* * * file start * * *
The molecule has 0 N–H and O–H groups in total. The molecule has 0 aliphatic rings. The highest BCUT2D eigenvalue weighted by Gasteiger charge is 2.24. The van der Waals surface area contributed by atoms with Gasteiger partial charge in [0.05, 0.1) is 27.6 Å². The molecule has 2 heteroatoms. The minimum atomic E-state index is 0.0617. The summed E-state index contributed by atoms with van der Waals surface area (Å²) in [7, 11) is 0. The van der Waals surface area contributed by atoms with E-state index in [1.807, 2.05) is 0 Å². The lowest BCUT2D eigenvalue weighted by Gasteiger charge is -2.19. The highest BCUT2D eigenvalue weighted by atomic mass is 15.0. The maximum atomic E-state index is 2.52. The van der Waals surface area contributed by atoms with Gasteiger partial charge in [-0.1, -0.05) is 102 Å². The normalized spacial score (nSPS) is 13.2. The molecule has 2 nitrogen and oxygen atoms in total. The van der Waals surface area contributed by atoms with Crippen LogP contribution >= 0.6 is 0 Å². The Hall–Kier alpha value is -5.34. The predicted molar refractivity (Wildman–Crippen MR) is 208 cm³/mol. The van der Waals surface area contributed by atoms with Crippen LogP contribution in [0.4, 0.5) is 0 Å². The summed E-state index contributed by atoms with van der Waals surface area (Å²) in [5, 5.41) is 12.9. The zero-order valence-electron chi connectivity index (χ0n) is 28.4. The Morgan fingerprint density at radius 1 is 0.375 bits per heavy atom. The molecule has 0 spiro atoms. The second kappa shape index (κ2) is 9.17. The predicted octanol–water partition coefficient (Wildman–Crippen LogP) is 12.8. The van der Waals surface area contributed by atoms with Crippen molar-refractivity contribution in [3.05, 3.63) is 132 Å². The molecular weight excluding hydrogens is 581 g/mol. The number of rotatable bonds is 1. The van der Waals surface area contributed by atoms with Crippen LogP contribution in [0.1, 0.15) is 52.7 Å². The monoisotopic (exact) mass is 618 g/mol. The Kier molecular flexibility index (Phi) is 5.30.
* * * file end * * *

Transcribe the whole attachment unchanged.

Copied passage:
The molecule has 0 N–H and O–H groups in total. The molecule has 0 aliphatic rings. The highest BCUT2D eigenvalue weighted by Gasteiger charge is 2.24. The van der Waals surface area contributed by atoms with Gasteiger partial charge in [0.05, 0.1) is 27.6 Å². The molecule has 2 heteroatoms. The minimum atomic E-state index is 0.0617. The summed E-state index contributed by atoms with van der Waals surface area (Å²) in [7, 11) is 0. The van der Waals surface area contributed by atoms with E-state index in [1.807, 2.05) is 0 Å². The lowest BCUT2D eigenvalue weighted by Gasteiger charge is -2.19. The highest BCUT2D eigenvalue weighted by atomic mass is 15.0. The maximum atomic E-state index is 2.52. The van der Waals surface area contributed by atoms with Gasteiger partial charge in [-0.1, -0.05) is 102 Å². The normalized spacial score (nSPS) is 13.2. The molecule has 2 nitrogen and oxygen atoms in total. The van der Waals surface area contributed by atoms with Crippen LogP contribution >= 0.6 is 0 Å². The Hall–Kier alpha value is -5.34. The predicted molar refractivity (Wildman–Crippen MR) is 208 cm³/mol. The van der Waals surface area contributed by atoms with Crippen LogP contribution in [0.4, 0.5) is 0 Å². The summed E-state index contributed by atoms with van der Waals surface area (Å²) in [5, 5.41) is 12.9. The zero-order valence-electron chi connectivity index (χ0n) is 28.4. The Morgan fingerprint density at radius 1 is 0.375 bits per heavy atom. The molecule has 0 spiro atoms. The second kappa shape index (κ2) is 9.17. The predicted octanol–water partition coefficient (Wildman–Crippen LogP) is 12.8. The van der Waals surface area contributed by atoms with Crippen molar-refractivity contribution in [3.05, 3.63) is 132 Å². The molecular weight excluding hydrogens is 581 g/mol. The number of rotatable bonds is 1. The van der Waals surface area contributed by atoms with Crippen LogP contribution in [0.1, 0.15) is 52.7 Å². The monoisotopic (exact) mass is 618 g/mol. The Kier molecular flexibility index (Phi) is 5.30.